Tuesday, January 02, 2007

Truth, Trust, Transparency and Blogging- A Year in Review

Happy New Year to all!



Well, it's report card time at Value Discipline. A time to separate facts from fiction, to separate performance from good intentions, and to provide some greater transparency and hopefully trust for our readers.



A reminder is appropriate at this time...the purpose of this blog is not to recommend stocks, but to portray a philosophy, a systematic way of thinking, and to avoid the self-destructive financial behavior that is endemic to the trading community and many individual investment portfolios.



In the Value Discipline blog, I comment on stocks and their valuation rather than construct portfolios. There is an important difference between stock picking and portfolio construction.



Constructing portfolios should not be done on an ad-hoc basis, rather, it should be done professionally with attention paid top objectives and constraints. That is best performed by seeking investment counsel from a well-versed professional. On behalf of my firm, I would be pleased to offer our help.Please contact me if interested.



I have provided a spreadsheet of all posts since the inception of Value Discipline. Not every post contains specific security advice, but many do. In keeping a scoreboard, I have been necessarily harsh on myself. Every single ditty, whether mentioned as an aside or as a specific view has been included. Every stock on which I expressed "fully-valued" or "fairly valued" or "neutral" opinions has been classified for these purposes as a short.Every stock where there was some inkling of undervaluation has been included as a long.



Here's the record:



Overall, there were 74 stocks mentioned on the "long" side. Of these, 55 resulted in gains or 74.3% successful. I had hoped to do better than the blind-folded monkey, but these results are far better than one should ordinarily expect. Overall, longs resulted in returns of 14.2%...I have not yet checked how each of these, with varying time periods has done versus the S The winning "trades" were up on average 22.84%, the losers lost an average of 10.81%.



There were a total of 28 instances of "shorts." Of these 15 were winning shorts for a winning percentage of 53.57%, slightly outperforming the blind-folded monkey. The average gain on the winning shorts was 13.51%, not a bad performance in a winning year.



Here's the spreadsheet link.



Biggest winners on the long side were Almost Family (AFAM) up 210% since January, Novo Nordisk (NVO) and Sherwin Williams (SHW) both up about 55%. Agrium (AGU) quietly developed a 46% gain since its mention here. Biggest winners on the short side were Aspect Medical (ASPM) with a 50% gain and Boston Scientific (BSX) with a 28% gain. It is im[ortant to note that these shorts are no longer in place.



Worst performing longs were in media stocks with underperformances by Westwood One (WON),and Radio One (ROIAK) The worst performing shorts included Phelps Dodge (PD) which was subject to a takeover and Turbochef Technologies (OVEN) which was recommended in Barrons despite recording one profitable year in its 15 year history.



What will 2007 bring in terms of returns? Barry Ritholtz cites Abelson's column re insider selling (Sub required) My friend, Bill questions the insider stats, and I agree that blind reliance on this single statistic can be terribly misleading, especially at year ends. Tax planning frequently supersedes sensible investment judgment especially at this time of year. Sentiment measures are all over the map with blogger sentiment running far more bearish than other sentiment measures such as AAII which is currently running 46% bullish, above long term averages.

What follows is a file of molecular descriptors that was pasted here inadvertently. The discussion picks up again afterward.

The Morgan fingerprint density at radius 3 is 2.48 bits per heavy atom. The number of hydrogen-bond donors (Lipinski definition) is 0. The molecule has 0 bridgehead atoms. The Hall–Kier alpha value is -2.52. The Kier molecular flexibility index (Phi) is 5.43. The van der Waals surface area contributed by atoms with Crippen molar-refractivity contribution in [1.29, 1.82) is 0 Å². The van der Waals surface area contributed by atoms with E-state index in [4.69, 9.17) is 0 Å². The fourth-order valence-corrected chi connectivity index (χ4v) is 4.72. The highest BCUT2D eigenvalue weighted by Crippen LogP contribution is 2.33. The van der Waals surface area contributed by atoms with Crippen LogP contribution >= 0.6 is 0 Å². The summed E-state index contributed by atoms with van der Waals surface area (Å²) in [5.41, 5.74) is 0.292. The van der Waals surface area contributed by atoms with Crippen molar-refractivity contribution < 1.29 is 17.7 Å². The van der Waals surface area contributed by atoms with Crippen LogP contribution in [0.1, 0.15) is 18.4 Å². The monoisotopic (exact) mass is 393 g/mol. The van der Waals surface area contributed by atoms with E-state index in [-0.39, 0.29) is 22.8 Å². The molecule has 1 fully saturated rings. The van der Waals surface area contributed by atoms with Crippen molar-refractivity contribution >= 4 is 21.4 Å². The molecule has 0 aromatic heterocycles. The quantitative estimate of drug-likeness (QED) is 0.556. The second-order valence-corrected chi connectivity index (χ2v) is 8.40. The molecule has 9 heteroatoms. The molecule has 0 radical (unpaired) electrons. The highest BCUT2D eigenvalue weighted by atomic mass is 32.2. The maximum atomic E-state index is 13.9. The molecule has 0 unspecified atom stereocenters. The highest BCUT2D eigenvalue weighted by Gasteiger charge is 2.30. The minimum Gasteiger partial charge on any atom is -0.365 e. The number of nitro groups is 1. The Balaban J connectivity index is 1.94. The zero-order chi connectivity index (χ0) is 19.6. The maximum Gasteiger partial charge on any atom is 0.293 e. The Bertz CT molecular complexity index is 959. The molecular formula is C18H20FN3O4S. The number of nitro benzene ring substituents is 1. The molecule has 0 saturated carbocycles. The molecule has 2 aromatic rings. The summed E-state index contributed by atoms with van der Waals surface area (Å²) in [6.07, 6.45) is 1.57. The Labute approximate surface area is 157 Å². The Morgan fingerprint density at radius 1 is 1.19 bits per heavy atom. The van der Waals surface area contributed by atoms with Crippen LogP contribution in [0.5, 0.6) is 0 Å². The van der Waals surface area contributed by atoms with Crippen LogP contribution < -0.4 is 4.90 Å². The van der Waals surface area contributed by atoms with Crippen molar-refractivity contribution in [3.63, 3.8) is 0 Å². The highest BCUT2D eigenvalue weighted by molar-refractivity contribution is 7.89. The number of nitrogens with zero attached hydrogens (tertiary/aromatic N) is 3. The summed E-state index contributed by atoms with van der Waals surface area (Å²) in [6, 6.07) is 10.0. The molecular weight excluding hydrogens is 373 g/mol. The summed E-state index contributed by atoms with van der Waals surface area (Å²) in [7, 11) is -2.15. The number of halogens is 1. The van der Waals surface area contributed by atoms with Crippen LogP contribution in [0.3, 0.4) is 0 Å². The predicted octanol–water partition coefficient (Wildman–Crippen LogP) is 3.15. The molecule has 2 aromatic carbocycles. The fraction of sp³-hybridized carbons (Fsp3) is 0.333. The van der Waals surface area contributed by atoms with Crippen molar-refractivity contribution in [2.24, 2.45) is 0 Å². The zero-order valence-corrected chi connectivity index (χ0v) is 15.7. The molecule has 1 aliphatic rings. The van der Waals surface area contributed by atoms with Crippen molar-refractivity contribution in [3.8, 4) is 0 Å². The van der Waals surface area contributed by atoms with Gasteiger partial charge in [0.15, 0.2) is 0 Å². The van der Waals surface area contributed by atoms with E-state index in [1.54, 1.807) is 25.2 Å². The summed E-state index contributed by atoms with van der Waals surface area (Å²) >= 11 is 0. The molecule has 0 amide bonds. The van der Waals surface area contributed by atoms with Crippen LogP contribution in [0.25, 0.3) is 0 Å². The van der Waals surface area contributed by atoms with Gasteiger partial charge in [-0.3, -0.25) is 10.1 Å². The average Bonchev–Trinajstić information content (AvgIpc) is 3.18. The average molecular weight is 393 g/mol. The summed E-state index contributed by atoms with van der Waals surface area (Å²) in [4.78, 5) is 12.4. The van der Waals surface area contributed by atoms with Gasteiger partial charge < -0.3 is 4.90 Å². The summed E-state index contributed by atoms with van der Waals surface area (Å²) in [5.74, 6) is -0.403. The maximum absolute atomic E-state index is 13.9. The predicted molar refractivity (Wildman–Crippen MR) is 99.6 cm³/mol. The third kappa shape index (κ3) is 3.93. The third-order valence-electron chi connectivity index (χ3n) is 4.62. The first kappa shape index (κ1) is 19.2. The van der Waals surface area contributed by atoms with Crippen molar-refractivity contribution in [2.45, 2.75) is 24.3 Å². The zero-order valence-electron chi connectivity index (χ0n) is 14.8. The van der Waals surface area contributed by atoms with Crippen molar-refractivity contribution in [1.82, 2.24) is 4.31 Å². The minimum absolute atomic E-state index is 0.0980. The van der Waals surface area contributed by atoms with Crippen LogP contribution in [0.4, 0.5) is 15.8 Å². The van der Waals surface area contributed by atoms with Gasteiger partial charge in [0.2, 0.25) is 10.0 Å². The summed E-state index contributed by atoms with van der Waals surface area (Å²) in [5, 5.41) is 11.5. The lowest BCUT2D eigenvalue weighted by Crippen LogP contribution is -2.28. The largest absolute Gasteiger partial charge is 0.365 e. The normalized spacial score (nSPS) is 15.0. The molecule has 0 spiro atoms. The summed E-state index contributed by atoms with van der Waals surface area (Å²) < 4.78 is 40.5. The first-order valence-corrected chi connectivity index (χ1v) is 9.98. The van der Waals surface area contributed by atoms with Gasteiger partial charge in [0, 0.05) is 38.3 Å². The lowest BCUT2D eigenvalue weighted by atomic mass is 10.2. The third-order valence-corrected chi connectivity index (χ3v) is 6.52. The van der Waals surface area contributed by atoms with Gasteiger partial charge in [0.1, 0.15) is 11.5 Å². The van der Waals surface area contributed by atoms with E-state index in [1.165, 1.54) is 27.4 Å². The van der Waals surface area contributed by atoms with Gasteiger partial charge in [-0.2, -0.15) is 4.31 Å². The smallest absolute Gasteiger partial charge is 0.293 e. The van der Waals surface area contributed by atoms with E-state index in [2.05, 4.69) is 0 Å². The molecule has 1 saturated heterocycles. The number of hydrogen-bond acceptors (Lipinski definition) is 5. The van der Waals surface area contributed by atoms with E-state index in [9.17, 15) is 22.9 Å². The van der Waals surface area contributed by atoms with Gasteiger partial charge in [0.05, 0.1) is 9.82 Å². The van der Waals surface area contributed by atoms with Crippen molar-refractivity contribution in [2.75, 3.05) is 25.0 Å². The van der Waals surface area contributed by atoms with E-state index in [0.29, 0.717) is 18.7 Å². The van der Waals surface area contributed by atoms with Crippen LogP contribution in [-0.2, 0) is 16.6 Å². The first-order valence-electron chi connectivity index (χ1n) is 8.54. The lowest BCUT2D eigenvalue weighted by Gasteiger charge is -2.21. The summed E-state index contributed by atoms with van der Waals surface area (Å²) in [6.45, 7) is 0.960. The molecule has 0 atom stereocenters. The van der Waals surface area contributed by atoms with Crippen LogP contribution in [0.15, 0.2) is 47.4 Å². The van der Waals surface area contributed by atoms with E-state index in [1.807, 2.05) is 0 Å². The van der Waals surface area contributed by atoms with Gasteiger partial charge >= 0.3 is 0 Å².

I remain quite optimistic about finding reasonable values within this marketplace. Sentiment is confused and not terribly decisive in either camp.Investors' conviction about being in the stock market seems lackadaisical at best. I believe investors are more bewildered and perplexed than they are bullish. The slaphappy, nonchalant, self-assured bullishness that precedes most significant corrections is not there, at least in my view.



Valuations for most stocks are fairly level-headed for this interest rate environment. Though huge bargains do not abound, careful digging will unearth some decent values in my view.



Here's wishing you a healthy and properous 2007!



Disclaimer: I, my family or clients hold a current long position in NVO, SHW, AGU, and WON.



















3 Comments:

At 3:57 PM, Blogger NO DooDahs said...

I kinda hate to mention this, but the blindfolded monkey doesn't hit 50%, since most stocks go up most years. Near as I can figure, of the 897 or so stocks finishing the year with $30 mil in daily liquidity or higher(45 day average), 685 went up, and 490 went up by 14% or more. So "Sparky the Stock Monkey" would get 76.4% winners if he stuck with liquid stocks.

I don't have the numeric simple average of those stock returns, but I suspect it will be around the S&P 500 give or take a point or two.

But still, jolly good show!

 
At 8:35 PM, Blogger Rick said...

Bill, you are correct. I was of course referring to the coin-flipping blind folded monkey with a 50/50 shot at being right.

Thanks for your comment!

 
At 10:22 AM, Blogger Rick said...

Sparky the Stock Monkey did well with the S&P 500 universe winning 74.2% last year.

However, in the broader Russell 3000 all-cap universe, he chose winners 66.2% of the time.

On NASDAQ, he starts looking a lot more like a blind-folded monkey with 56.7% winners.

Keep in mind that these universes measure YOY performance, not a wide array of holding periods as our spreadsheet reflects.

 

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